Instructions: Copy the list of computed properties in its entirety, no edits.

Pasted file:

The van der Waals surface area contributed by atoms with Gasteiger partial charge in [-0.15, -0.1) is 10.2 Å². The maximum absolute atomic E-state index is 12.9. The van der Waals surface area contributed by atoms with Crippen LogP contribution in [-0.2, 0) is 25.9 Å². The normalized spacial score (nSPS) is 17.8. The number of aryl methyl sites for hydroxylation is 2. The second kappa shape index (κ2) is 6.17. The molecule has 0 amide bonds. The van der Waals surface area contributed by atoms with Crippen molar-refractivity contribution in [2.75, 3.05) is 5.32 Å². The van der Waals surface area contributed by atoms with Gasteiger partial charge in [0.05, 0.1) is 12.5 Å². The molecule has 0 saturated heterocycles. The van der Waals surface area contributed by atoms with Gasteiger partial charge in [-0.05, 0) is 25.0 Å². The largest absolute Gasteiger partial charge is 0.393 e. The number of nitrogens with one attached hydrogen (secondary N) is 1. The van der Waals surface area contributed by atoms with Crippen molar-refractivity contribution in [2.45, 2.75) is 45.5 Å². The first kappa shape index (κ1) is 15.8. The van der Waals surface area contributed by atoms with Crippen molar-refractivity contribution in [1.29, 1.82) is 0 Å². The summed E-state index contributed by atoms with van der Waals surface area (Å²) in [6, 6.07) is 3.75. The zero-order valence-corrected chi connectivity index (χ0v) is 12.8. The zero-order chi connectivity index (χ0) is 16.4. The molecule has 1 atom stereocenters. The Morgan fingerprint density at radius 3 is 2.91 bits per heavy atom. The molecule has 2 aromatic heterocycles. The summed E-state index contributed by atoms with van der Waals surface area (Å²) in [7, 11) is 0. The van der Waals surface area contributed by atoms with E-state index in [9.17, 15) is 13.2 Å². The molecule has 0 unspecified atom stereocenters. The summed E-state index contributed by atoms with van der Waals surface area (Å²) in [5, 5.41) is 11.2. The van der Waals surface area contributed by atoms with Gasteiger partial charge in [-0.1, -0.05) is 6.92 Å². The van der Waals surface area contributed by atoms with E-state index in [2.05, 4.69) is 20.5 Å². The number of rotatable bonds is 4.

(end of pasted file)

The van der Waals surface area contributed by atoms with Gasteiger partial charge in [-0.15, -0.1) is 10.2 Å². The maximum absolute atomic E-state index is 12.9. The van der Waals surface area contributed by atoms with Crippen LogP contribution in [-0.2, 0) is 25.9 Å². The normalized spacial score (nSPS) is 17.8. The number of aryl methyl sites for hydroxylation is 2. The second kappa shape index (κ2) is 6.17. The molecule has 0 amide bonds. The van der Waals surface area contributed by atoms with Crippen molar-refractivity contribution in [2.75, 3.05) is 5.32 Å². The van der Waals surface area contributed by atoms with Gasteiger partial charge in [0.05, 0.1) is 12.5 Å². The molecule has 0 saturated heterocycles. The van der Waals surface area contributed by atoms with Gasteiger partial charge in [-0.05, 0) is 25.0 Å². The largest absolute Gasteiger partial charge is 0.393 e. The number of nitrogens with one attached hydrogen (secondary N) is 1. The van der Waals surface area contributed by atoms with Crippen molar-refractivity contribution in [2.45, 2.75) is 45.5 Å². The first kappa shape index (κ1) is 15.8. The van der Waals surface area contributed by atoms with Crippen molar-refractivity contribution in [1.29, 1.82) is 0 Å². The summed E-state index contributed by atoms with van der Waals surface area (Å²) in [6, 6.07) is 3.75. The zero-order valence-corrected chi connectivity index (χ0v) is 12.8. The zero-order chi connectivity index (χ0) is 16.4. The molecule has 1 atom stereocenters. The Morgan fingerprint density at radius 3 is 2.91 bits per heavy atom. The molecule has 2 aromatic heterocycles. The summed E-state index contributed by atoms with van der Waals surface area (Å²) in [7, 11) is 0. The van der Waals surface area contributed by atoms with E-state index in [9.17, 15) is 13.2 Å². The molecule has 0 unspecified atom stereocenters. The summed E-state index contributed by atoms with van der Waals surface area (Å²) in [5, 5.41) is 11.2. The van der Waals surface area contributed by atoms with Gasteiger partial charge in [-0.1, -0.05) is 6.92 Å². The van der Waals surface area contributed by atoms with E-state index in [2.05, 4.69) is 20.5 Å². The number of rotatable bonds is 4.